Each year, around 184,000 patients are admitted to NHS intensive care units (ICUs) and over 30% need breathing support. Ventilators (breathing machines) provide oxygen to these patients, helping them to recover.

The optimal amount of oxygen a patient needs is currently unknown. Both too much, and too little, oxygen may cause harm. The concentration of oxygen given through the ventilator is adjusted according to how much oxygen can be detected in a patient’s blood, known as oxygen saturation. Some studies suggest that having lower, rather than higher, oxygen saturation may be better for seriously ill patients in hospital.


UK-ROX is a large-scale clinical trial trying to find out if using a lower oxygen saturation target (conservative oxygen therapy) to guide oxygen treatment might lead to better outcomes for patients when compared with the approach currently used in NHS ICUs (usual oxygen therapy).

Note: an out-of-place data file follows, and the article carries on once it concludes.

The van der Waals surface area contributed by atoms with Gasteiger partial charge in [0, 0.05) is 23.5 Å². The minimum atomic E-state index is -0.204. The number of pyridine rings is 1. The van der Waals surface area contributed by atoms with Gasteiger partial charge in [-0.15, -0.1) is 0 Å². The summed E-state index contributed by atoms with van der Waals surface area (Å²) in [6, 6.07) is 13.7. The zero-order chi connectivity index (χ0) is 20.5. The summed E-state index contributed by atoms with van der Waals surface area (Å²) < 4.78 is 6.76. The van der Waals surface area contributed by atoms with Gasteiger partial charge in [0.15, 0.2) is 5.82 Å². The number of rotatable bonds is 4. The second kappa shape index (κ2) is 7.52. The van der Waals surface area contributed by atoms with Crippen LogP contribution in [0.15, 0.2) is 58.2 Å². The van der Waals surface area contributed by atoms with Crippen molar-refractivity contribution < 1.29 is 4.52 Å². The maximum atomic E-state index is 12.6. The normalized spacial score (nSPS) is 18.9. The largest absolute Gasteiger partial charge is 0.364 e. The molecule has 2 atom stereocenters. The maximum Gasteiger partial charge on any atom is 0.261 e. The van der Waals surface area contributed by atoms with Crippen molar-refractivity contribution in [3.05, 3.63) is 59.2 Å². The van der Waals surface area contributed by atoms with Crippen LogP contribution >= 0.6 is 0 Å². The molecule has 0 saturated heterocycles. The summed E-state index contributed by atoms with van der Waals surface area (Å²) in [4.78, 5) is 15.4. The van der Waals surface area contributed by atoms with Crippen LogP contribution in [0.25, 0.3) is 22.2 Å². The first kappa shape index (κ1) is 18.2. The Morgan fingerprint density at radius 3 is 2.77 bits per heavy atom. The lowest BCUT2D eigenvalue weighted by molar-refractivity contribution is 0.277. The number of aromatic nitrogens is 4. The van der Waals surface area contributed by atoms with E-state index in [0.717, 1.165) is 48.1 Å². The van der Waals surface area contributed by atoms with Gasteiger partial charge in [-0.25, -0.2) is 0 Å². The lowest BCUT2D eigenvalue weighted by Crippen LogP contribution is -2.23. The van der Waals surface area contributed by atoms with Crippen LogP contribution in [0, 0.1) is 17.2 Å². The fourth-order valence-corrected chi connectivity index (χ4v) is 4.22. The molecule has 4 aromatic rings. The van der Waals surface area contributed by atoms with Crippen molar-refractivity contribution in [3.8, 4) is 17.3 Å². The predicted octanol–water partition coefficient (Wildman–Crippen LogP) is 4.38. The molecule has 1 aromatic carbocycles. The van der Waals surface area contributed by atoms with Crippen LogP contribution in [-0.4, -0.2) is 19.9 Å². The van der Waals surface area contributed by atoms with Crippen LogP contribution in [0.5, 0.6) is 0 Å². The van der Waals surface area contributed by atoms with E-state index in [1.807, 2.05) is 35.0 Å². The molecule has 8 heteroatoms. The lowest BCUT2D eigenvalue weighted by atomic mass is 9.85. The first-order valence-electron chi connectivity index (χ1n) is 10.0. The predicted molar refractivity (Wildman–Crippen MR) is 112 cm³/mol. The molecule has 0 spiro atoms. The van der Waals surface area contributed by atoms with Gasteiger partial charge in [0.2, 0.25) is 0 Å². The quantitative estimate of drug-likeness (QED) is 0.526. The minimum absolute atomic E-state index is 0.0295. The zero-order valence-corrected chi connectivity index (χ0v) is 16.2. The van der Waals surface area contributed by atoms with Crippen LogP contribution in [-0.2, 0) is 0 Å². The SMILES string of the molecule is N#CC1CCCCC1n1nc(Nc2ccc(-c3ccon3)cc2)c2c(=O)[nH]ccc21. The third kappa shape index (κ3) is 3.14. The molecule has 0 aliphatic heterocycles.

The study will include 16,500 patients from around 100 UK ICUs. Patients will be randomly assigned to either the conservative or usual oxygen therapy group. We will follow all patients involved in the study for up to 90 days by ‘linking’ study data with routinely collected national records.

Results from this study will have a large and immediate impact on ICU clinical practice and on patient outcomes throughout the NHS.

You can follow us on X (formerly Twitter) @UKRoxTrial for updates on the study.

Key information

Chief investigator(s)

Professor Daniel Martin OBE, University of Plymouth

Mr Paul Mouncey, ICNARC


Intensive Care National Audit & Research Centre (ICNARC)


National Institute for Health Research (NIHR) – Health Technology Assessment (HTA) Programme

(Project Number: NIHR130508)

Trial registration(s)

ISRCTN Registry: ISRCTN13384956

NIHR Central Portfolio Management System: 46926

Contact information

Trial Manager – Tasnin Shahid


Phone: 020 4513 6238

Trial protocol
Statistical analysis plan